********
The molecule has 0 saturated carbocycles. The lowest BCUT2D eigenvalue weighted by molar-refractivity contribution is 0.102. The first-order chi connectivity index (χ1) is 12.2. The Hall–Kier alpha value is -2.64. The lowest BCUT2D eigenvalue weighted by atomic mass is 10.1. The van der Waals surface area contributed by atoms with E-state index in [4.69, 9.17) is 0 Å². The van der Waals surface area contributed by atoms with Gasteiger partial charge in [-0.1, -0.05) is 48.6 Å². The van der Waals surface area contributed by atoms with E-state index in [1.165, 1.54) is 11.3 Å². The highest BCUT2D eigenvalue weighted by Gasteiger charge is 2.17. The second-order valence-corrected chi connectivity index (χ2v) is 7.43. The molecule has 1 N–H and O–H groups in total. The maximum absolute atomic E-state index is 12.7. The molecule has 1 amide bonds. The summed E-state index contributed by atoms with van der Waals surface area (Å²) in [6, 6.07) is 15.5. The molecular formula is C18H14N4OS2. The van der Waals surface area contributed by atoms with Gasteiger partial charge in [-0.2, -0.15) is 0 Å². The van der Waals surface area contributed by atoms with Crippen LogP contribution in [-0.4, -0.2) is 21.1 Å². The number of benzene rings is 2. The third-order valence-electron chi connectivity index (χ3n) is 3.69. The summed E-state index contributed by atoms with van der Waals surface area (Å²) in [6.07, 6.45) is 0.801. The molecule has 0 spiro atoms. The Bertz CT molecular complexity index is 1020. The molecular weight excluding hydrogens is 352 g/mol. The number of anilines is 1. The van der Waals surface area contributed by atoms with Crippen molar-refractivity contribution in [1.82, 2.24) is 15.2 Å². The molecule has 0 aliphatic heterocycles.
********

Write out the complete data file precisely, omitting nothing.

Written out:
The molecule has 0 saturated carbocycles. The lowest BCUT2D eigenvalue weighted by molar-refractivity contribution is 0.102. The first-order chi connectivity index (χ1) is 12.2. The Hall–Kier alpha value is -2.64. The lowest BCUT2D eigenvalue weighted by atomic mass is 10.1. The van der Waals surface area contributed by atoms with E-state index in [4.69, 9.17) is 0 Å². The van der Waals surface area contributed by atoms with Gasteiger partial charge in [-0.1, -0.05) is 48.6 Å². The van der Waals surface area contributed by atoms with E-state index in [1.165, 1.54) is 11.3 Å². The highest BCUT2D eigenvalue weighted by Gasteiger charge is 2.17. The second-order valence-corrected chi connectivity index (χ2v) is 7.43. The molecule has 1 N–H and O–H groups in total. The maximum absolute atomic E-state index is 12.7. The molecule has 1 amide bonds. The summed E-state index contributed by atoms with van der Waals surface area (Å²) in [6, 6.07) is 15.5. The molecular formula is C18H14N4OS2. The van der Waals surface area contributed by atoms with Gasteiger partial charge in [-0.2, -0.15) is 0 Å². The van der Waals surface area contributed by atoms with Crippen LogP contribution in [-0.4, -0.2) is 21.1 Å². The number of benzene rings is 2. The third-order valence-electron chi connectivity index (χ3n) is 3.69. The summed E-state index contributed by atoms with van der Waals surface area (Å²) in [6.07, 6.45) is 0.801. The molecule has 0 spiro atoms. The Bertz CT molecular complexity index is 1020. The molecular weight excluding hydrogens is 352 g/mol. The number of anilines is 1. The van der Waals surface area contributed by atoms with Crippen molar-refractivity contribution in [1.82, 2.24) is 15.2 Å². The molecule has 0 aliphatic heterocycles.